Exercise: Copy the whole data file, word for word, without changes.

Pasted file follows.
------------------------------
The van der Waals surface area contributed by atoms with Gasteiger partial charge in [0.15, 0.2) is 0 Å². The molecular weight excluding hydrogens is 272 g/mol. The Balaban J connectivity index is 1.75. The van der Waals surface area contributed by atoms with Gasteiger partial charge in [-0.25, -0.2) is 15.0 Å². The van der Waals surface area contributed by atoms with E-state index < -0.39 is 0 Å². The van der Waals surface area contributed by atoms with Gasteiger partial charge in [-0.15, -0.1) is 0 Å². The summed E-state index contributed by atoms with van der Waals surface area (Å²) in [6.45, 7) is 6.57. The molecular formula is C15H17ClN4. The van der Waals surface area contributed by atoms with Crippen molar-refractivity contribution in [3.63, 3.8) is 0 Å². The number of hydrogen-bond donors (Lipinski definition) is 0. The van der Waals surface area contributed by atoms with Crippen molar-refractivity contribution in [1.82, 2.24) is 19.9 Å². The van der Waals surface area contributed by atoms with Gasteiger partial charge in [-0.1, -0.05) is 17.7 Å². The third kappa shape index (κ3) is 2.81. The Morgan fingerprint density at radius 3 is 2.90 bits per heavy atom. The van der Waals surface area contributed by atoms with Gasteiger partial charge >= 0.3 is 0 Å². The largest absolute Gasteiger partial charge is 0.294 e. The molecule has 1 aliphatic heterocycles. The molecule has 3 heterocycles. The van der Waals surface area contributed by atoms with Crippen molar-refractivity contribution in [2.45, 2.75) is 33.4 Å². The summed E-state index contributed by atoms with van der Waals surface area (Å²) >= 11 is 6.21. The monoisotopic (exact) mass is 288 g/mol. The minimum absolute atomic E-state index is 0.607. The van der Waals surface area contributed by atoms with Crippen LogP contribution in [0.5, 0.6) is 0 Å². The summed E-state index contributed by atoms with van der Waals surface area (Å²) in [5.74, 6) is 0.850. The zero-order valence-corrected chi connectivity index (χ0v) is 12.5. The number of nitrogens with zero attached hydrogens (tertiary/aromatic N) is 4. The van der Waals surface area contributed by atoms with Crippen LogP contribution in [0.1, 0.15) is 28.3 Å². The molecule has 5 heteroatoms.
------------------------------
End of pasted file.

The van der Waals surface area contributed by atoms with Gasteiger partial charge in [0.15, 0.2) is 0 Å². The molecular weight excluding hydrogens is 272 g/mol. The Balaban J connectivity index is 1.75. The van der Waals surface area contributed by atoms with Gasteiger partial charge in [-0.25, -0.2) is 15.0 Å². The van der Waals surface area contributed by atoms with E-state index < -0.39 is 0 Å². The van der Waals surface area contributed by atoms with Gasteiger partial charge in [-0.15, -0.1) is 0 Å². The summed E-state index contributed by atoms with van der Waals surface area (Å²) in [6.45, 7) is 6.57. The molecular formula is C15H17ClN4. The van der Waals surface area contributed by atoms with Crippen molar-refractivity contribution in [3.63, 3.8) is 0 Å². The number of hydrogen-bond donors (Lipinski definition) is 0. The van der Waals surface area contributed by atoms with Crippen molar-refractivity contribution in [1.82, 2.24) is 19.9 Å². The van der Waals surface area contributed by atoms with Gasteiger partial charge in [-0.1, -0.05) is 17.7 Å². The third kappa shape index (κ3) is 2.81. The Morgan fingerprint density at radius 3 is 2.90 bits per heavy atom. The van der Waals surface area contributed by atoms with Gasteiger partial charge >= 0.3 is 0 Å². The largest absolute Gasteiger partial charge is 0.294 e. The molecule has 1 aliphatic heterocycles. The molecule has 3 heterocycles. The van der Waals surface area contributed by atoms with Crippen molar-refractivity contribution in [2.45, 2.75) is 33.4 Å². The summed E-state index contributed by atoms with van der Waals surface area (Å²) >= 11 is 6.21. The monoisotopic (exact) mass is 288 g/mol. The minimum absolute atomic E-state index is 0.607. The van der Waals surface area contributed by atoms with Crippen LogP contribution in [0.5, 0.6) is 0 Å². The summed E-state index contributed by atoms with van der Waals surface area (Å²) in [5.74, 6) is 0.850. The zero-order valence-corrected chi connectivity index (χ0v) is 12.5. The number of nitrogens with zero attached hydrogens (tertiary/aromatic N) is 4. The van der Waals surface area contributed by atoms with Crippen LogP contribution in [0.1, 0.15) is 28.3 Å². The molecule has 5 heteroatoms.